Ceasing Fire: Response to Warfare from Gaza, Part I
by Shoshana Bryen
It is an odd thing, this ceasing of fire being negotiated between Israel and Hamas. A throwback to wars of old, it postulates that in the absence of shooting, the parties will retrieve their dead, celebrate their festivals (see the 1914 Christmas truce on the battlefield of Flanders), or even, possibly, figure out what to do in the longer term. It is entirely in-applicable to Israel — first and foremost because the shooting is not the greatest problem Israel faces.
Israel’s problem is more of certainty and uncertainty.
The concentration of Israeli brainpower and American funds on the problem of Gaza yielded Iron Dome — a homegrown Israeli system that not only tracks and hits incoming rockets and missiles, but differentiates spatially between those that will hit populated areas and those that will fall outside the boundaries of major population centers. So when you read that Iron Dome has hit X percent of the rockets overall, it has hit a much greater proportion of rockets that would have caused substantial damage and death. Couple that with the excellent civil defense system in Israel and the readiness of the population to do what the government tells it to do in an emergency, and you have a disconnect between the volume of criminal fire emanating from Gaza (all of the fire emanating from Gaza is criminal, because many of the rockets don’t have guidance to be shot at specific targets, and the ones that might aren’t fired at military targets) and Israeli casualty figures.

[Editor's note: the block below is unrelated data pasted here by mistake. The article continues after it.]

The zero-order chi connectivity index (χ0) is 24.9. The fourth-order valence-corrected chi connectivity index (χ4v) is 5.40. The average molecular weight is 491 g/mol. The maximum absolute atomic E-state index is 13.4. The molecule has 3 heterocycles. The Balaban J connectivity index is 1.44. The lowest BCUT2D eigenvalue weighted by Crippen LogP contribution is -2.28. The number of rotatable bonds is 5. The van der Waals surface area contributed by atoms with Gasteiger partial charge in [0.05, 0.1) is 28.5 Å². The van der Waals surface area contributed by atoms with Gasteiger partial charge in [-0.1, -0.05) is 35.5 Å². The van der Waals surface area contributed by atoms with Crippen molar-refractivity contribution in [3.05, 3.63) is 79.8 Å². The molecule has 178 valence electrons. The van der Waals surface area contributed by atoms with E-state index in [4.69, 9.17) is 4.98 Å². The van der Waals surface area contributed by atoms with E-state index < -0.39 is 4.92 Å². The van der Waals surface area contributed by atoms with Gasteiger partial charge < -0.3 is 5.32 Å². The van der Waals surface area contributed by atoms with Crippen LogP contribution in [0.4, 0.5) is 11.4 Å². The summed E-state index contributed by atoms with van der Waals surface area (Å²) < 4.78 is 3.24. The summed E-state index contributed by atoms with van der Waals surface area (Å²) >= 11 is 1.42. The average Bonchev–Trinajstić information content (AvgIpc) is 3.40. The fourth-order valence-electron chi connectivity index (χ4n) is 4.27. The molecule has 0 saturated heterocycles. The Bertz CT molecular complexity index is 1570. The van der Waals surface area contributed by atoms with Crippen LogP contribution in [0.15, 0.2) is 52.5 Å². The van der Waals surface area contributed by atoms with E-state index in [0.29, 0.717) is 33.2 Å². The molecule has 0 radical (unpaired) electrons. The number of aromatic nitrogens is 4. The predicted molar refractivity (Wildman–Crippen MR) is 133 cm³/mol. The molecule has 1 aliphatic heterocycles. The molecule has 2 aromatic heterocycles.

Is that why CNN and Fox show only Palestinian children running, wailing, and screaming — because their leadership put the launchers among them and didn’t spend a nickel on safe rooms, civil defense, shelters, or anti-missile systems? (Hint: no.)
In addition, Israel could, if it chose, simply flatten Gaza. For all the international mock outrage about Israeli tactics, does anyone think that after a thousand Air Force sorties, if Israel intended Palestinian genocide, it couldn’t have been committed by now? You can watch the YouTube videos of Israeli Air Force pilots aborting missions because they see people in the streets and “knocking on the roof” to encourage people to leave buildings. International media outlets are screaming that Israel fired into a building that housed their offices, but Palestinian Islamic Jihad acknowledged that a senior commander had his headquarters there and that Israel had killed him there. The journalists are lucky that Hamas’s enemy is Israel.
If Israel’s problem is neither the number of Israeli casualties nor any inability to crater Gaza, we return to certainty and uncertainty. There is certainty that Hamas desires the destruction of the Jewish state through warfare (the fact that it can’t do it is irrelevant). This leads to psychologically debilitating uncertainty about the timing of the next round of warfare. A negotiated ceasefire at any point leaves both of those intact.
There is certainty, too, that Hamas — and its patron Iran — cheat. Is there anyone out there still who believes that Iran’s nuclear aspirations are peaceful and that they’ve shown the IAEA everything? Under the circumstances, any Hamas promise to do anything — should it make one — would be nothing but cause for additional uncertainty as to the time of its breaking.
So, what is Israel to do?
Cease fire unilaterally at the moment Israel decides that it has done as much destruction of Hamas capabilities inside Gaza as its military command deems essential. And cease fire with a message — that the ceasing of fire is indeed unilateral and is undertaken because the government of Israel has decided that it has done what it intended to do and therefore chooses to stop without regard to what Hamas wants. And that because it was unilaterally begun, it will last only as long as the government of Israel finds that it serves the interest of the State. If it doesn’t, fire will recommence, and that without regard to Hamas as well.
That puts the problem of certainty and uncertainty on the other side.
This article by Shoshana Bryen was originally published by the American Thinker.